What if the little green men that are commonly perceived as a typical "alien" are really just humans, but from a different period in the evolutionary timeline?
During a recent interview with BBC's Science Focus magazine, Simon Conway Morris, an evolutionary palaeobiologist at the institution's Department of Earth Sciences, said that researchers can say with "reasonable confidence" that human-like evolution has occurred in other parts of the universe and isn't just locked to Earth. Science Focus explains that this thought is derived from the theory of convergent evolution, which is "random effects eventually average out so that evolution converges, tending to produce similar organisms in any given environment."
An example of this would be flight, which "has evolved independently on Earth at least four times - in birds, bats, insects and pterosaurs." Essentially, the theory points towards evolution itself being a law of nature, which would mean that it happens on other planets in the universe, and thus, human-like evolution may be happening on distant planets around the universe right now. Morris goes on to say that if there is alien life out there, it would have evolved in ways "analogous to a human."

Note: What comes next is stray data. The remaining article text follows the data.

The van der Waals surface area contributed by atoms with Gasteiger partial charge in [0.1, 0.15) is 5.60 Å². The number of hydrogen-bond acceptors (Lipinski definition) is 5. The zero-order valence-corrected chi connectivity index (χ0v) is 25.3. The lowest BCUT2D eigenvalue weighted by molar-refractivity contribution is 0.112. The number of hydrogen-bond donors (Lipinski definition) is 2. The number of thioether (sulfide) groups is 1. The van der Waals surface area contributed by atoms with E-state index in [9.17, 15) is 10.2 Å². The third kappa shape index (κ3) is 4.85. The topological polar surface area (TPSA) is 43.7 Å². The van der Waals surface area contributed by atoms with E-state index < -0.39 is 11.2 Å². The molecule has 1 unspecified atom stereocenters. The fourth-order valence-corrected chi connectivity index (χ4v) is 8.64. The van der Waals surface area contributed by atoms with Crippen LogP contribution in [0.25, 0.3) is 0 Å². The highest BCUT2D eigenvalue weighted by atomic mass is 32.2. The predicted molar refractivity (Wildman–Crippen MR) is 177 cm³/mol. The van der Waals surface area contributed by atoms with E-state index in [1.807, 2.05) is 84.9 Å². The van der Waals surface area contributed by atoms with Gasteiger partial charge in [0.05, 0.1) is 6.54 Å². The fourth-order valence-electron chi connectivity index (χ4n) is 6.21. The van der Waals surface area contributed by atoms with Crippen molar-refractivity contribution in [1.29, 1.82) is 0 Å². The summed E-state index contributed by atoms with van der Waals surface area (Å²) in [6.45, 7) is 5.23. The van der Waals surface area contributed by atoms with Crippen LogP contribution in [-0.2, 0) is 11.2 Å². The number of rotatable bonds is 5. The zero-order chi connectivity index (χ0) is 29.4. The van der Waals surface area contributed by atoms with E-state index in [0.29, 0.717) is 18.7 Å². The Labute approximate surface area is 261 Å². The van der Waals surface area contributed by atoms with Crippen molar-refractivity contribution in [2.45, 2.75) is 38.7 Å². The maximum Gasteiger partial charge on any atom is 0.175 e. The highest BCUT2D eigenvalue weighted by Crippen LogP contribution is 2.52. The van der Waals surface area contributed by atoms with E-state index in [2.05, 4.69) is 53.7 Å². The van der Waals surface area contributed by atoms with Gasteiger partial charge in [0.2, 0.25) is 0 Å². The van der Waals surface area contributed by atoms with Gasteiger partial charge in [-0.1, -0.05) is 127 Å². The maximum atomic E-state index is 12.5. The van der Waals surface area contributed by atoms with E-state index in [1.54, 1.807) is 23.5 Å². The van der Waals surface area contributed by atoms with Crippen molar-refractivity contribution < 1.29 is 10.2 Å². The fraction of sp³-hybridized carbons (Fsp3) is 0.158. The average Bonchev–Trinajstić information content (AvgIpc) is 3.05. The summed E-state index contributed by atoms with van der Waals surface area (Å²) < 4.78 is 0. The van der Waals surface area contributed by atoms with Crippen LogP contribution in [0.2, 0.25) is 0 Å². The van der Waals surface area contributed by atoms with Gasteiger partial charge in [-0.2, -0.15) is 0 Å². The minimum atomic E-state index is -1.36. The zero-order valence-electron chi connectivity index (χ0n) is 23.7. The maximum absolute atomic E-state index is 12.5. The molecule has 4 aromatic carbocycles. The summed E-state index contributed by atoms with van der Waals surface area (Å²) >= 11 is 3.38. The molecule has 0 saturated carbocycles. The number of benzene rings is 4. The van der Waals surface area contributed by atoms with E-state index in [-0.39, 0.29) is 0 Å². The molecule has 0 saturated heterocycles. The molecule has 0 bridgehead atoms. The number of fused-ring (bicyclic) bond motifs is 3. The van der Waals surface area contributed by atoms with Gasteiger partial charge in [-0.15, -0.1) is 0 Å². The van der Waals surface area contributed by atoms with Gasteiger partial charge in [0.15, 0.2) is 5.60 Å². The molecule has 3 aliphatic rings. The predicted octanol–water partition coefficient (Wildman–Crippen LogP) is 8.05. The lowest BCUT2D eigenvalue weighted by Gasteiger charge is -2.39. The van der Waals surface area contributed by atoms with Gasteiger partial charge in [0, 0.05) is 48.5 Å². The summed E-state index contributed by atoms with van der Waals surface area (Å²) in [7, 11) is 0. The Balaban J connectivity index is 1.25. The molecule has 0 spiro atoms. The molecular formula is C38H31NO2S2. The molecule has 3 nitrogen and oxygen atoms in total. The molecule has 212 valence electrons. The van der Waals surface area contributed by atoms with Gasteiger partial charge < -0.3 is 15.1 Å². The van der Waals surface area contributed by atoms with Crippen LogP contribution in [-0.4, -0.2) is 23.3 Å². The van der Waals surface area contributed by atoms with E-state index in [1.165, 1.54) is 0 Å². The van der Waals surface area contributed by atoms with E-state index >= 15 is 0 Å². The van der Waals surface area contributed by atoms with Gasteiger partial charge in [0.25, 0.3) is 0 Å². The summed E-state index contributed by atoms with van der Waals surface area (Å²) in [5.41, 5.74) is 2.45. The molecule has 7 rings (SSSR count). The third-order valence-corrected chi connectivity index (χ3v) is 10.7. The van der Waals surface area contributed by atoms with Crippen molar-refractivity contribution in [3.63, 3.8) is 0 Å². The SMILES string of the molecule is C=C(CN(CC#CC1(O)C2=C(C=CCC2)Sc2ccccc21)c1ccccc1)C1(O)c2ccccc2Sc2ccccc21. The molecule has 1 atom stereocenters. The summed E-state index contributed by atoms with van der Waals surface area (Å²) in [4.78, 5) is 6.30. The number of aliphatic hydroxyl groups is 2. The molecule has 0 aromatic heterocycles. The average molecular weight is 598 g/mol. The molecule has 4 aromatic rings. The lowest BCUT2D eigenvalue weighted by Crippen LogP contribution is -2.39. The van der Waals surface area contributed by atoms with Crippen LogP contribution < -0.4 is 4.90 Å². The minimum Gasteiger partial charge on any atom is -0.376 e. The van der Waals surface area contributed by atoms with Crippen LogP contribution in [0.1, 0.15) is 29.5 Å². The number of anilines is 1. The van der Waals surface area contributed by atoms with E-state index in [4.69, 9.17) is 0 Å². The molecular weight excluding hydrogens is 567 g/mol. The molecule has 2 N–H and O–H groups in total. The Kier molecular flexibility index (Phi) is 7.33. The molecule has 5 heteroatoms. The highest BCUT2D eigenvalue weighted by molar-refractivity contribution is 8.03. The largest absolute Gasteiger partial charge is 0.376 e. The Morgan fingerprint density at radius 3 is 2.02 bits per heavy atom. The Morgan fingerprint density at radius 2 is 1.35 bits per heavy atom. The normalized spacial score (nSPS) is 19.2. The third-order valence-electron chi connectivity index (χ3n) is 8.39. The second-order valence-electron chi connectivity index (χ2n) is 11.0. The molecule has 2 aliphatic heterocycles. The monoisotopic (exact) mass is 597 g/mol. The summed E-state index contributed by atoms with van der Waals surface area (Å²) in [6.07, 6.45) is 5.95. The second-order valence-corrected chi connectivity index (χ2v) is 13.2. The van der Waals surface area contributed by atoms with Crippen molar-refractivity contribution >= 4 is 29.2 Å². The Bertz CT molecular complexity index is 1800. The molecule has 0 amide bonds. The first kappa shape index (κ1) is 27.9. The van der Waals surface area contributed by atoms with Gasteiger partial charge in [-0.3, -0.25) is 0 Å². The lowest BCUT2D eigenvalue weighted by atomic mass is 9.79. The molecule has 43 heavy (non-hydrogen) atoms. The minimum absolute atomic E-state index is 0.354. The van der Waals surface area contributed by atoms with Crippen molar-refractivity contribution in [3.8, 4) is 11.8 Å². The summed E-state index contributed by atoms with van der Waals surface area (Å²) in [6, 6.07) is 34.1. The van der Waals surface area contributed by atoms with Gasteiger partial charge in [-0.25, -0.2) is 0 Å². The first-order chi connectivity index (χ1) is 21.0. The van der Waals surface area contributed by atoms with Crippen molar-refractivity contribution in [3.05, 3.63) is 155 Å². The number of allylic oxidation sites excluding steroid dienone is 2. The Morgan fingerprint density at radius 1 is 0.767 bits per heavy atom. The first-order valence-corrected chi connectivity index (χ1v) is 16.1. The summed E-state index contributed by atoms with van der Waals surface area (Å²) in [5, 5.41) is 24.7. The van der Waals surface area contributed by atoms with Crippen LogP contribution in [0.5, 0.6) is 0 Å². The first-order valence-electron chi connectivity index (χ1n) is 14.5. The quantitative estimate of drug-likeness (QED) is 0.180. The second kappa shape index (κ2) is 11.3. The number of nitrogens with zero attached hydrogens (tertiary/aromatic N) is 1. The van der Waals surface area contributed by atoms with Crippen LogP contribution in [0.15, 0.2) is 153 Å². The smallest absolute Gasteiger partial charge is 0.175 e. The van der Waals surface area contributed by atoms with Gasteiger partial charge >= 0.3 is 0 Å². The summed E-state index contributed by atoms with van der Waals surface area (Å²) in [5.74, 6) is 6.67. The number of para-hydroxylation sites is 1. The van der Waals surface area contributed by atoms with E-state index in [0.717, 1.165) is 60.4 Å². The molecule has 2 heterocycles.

Morris said, "One can say with reasonable confidence that the likelihood of something analogous to a human evolving is really pretty high. And given the number of potential planets that we now have good reason to think exist, even if the dice only come up the right way every 1 in 100 throws, that still leads to a very large number of intelligences scattered around, that are likely to be similar to us."
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